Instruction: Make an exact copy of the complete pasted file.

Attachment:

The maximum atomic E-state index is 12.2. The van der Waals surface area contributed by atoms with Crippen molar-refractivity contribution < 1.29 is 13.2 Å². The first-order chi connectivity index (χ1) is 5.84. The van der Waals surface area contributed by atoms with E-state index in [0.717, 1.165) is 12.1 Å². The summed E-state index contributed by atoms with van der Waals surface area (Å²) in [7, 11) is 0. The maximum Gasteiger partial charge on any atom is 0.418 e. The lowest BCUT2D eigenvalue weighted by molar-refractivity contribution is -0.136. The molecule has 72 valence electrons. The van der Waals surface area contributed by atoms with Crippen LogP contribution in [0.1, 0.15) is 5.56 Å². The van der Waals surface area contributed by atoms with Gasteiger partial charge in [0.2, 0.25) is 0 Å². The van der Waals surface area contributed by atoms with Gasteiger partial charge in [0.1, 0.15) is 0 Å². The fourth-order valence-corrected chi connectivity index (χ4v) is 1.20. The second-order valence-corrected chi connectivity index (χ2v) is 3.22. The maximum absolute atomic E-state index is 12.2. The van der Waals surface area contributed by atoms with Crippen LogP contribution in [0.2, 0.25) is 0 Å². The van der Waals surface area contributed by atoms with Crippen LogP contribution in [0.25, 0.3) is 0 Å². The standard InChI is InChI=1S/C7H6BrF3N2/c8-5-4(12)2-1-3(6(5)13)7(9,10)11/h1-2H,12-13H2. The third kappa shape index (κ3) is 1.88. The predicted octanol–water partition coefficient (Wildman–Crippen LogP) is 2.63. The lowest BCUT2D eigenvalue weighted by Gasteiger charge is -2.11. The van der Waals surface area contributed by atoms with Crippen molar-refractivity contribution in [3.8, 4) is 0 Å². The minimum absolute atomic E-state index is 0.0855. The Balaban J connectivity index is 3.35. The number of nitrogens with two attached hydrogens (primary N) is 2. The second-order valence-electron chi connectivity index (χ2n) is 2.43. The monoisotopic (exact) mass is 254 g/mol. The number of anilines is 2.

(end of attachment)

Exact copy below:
The maximum atomic E-state index is 12.2. The van der Waals surface area contributed by atoms with Crippen molar-refractivity contribution < 1.29 is 13.2 Å². The first-order chi connectivity index (χ1) is 5.84. The van der Waals surface area contributed by atoms with E-state index in [0.717, 1.165) is 12.1 Å². The summed E-state index contributed by atoms with van der Waals surface area (Å²) in [7, 11) is 0. The maximum Gasteiger partial charge on any atom is 0.418 e. The lowest BCUT2D eigenvalue weighted by molar-refractivity contribution is -0.136. The molecule has 72 valence electrons. The van der Waals surface area contributed by atoms with Crippen LogP contribution in [0.1, 0.15) is 5.56 Å². The van der Waals surface area contributed by atoms with Gasteiger partial charge in [0.2, 0.25) is 0 Å². The van der Waals surface area contributed by atoms with Gasteiger partial charge in [0.1, 0.15) is 0 Å². The fourth-order valence-corrected chi connectivity index (χ4v) is 1.20. The second-order valence-corrected chi connectivity index (χ2v) is 3.22. The maximum absolute atomic E-state index is 12.2. The van der Waals surface area contributed by atoms with Crippen LogP contribution in [0.2, 0.25) is 0 Å². The van der Waals surface area contributed by atoms with Crippen LogP contribution in [0.25, 0.3) is 0 Å². The standard InChI is InChI=1S/C7H6BrF3N2/c8-5-4(12)2-1-3(6(5)13)7(9,10)11/h1-2H,12-13H2. The third kappa shape index (κ3) is 1.88. The predicted octanol–water partition coefficient (Wildman–Crippen LogP) is 2.63. The lowest BCUT2D eigenvalue weighted by Gasteiger charge is -2.11. The van der Waals surface area contributed by atoms with Crippen molar-refractivity contribution in [3.8, 4) is 0 Å². The minimum absolute atomic E-state index is 0.0855. The Balaban J connectivity index is 3.35. The number of nitrogens with two attached hydrogens (primary N) is 2. The second-order valence-electron chi connectivity index (χ2n) is 2.43. The monoisotopic (exact) mass is 254 g/mol. The number of anilines is 2.